According to the University of Washington’s Institute for Health Metrics and Evaluation (IHME), we are less than 2 weeks from a peak of both hospital usage and deaths due to coronavirus. The peak is reportedly even closer for just Washington state: our hospital usage peak is estimated for April 11 and the daily death count is expected to peak at 22 ±14 just four days from now. While it’s important to note the huge uncertainty bands around these numbers, I have renewed confidence that the severe changes we’ve undertaken to combat COVID-19 are having a beneficial effect.
As of April 4, in King County, there are 2,898 confirmed COVID-19 cases and 200 people have died from the disease. The county’s dashboard of COVID-19 statistics shows a relatively flat curve with low numbers of reported deaths per day.
It’s been one month to the day since I started working from home. I’m still often distracted by the major news events of the day, particularly from New York, and at some point I should just stop receiving alerts on my iPhone from The New York Times for the sake of my attention span. I’m still grateful that my coworkers and leaders at work have been both pragmatic and compassionate towards employees. My CEO, for example, has publicly stated that he would enact no significant layoffs for three months and has encouraged other business leaders to do the same. My days now include far more phone calls and videoconferences, including social ones, than ever before, and now I actually look forward to such interactions. Many of my team meetings at work now include a little slack time at the end to catch up and speak freely.
At the same time, though, I continue to see some frayed nerves online, where I lamentably spend too much time on social media. An outbreak of Hepatitis A among homeless people in Seattle has renewed and intensified calls to forcibly cull homeless encampments near me. I ended up deactivating my Nextdoor account after realizing how tall the waves of indignation have grown against the homeless. Dozens of “name and shame” groups related to COVID-19 exist on Facebook, a famous hosting provider for antisocial mobs, and these focus a mix of local and global outrage against a mix of corporations and people who are accused of violating new guidelines. Some friends and family are trying to relax with funny COVID-19 jokes and memes, although I don’t find most of them to be funny, and some of them “punch down” against the less fortunate.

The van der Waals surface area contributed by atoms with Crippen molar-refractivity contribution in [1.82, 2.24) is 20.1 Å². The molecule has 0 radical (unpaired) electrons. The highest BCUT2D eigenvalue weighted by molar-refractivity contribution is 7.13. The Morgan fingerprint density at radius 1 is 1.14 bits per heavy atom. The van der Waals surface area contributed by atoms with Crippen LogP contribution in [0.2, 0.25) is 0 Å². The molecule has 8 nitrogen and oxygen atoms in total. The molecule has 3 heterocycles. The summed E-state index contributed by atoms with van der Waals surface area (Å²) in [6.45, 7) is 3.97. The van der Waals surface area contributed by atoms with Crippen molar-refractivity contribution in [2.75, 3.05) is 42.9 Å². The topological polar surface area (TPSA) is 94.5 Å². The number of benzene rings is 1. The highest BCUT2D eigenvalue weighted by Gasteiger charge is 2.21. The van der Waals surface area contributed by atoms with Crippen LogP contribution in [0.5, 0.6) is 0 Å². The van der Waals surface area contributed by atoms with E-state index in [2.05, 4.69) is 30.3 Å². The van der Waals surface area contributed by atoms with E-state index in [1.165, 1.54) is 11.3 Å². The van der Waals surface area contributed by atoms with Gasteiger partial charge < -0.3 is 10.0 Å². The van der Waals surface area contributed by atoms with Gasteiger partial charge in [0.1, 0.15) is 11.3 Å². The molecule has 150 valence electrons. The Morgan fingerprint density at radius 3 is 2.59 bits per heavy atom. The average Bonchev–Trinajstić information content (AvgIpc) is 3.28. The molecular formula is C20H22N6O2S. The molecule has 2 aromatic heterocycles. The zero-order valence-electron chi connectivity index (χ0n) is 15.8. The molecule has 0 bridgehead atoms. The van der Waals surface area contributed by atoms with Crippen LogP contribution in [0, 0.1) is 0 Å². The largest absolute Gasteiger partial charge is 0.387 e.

Most of the retail shops in my neighborhood have closed down for the time being. Restaurants that aren’t serving delivery and take-out customers now have signs on their front doors reading “no cash, no booze, no food” to deter burglars. Plywood barricades also serve this purpose, and some of them now sport colorful murals, but it still makes me very sad to see a once-vibrant commercial district so desolate and unwelcoming.
Trips to the supermarket now have a grim sense of purpose. I used to drop into my local Trader Joe’s on my bike ride home to pick up a few essentials for $10 or less, but on a recent Thursday afternoon there was a 15-minute wait to enter the store and, once inside, I felt compelled to buy as much as I could carry just to limit the number of shopping trips I’ll need to make. Compared with March 2019, I spent half as much on dining out and more than three times as much on groceries in March 2020.
Left unsaid in the press conferences and media releases is what our endgame for the shutdown will look like. As with the 1918 flu pandemic, a second curve of cases is likely once people are again free to gather socially. Will people have to carry identity cards stating that they have antibodies against SARS-CoV-2? How many restaurants and bars will be permitted to open, and at what percentage of their normal occupancy? Will vulnerable populations continue to shelter in place, whether by executive order or out of their own caution? Our first curve will likely reach a low steady state by summer, but life after it remains a mystery.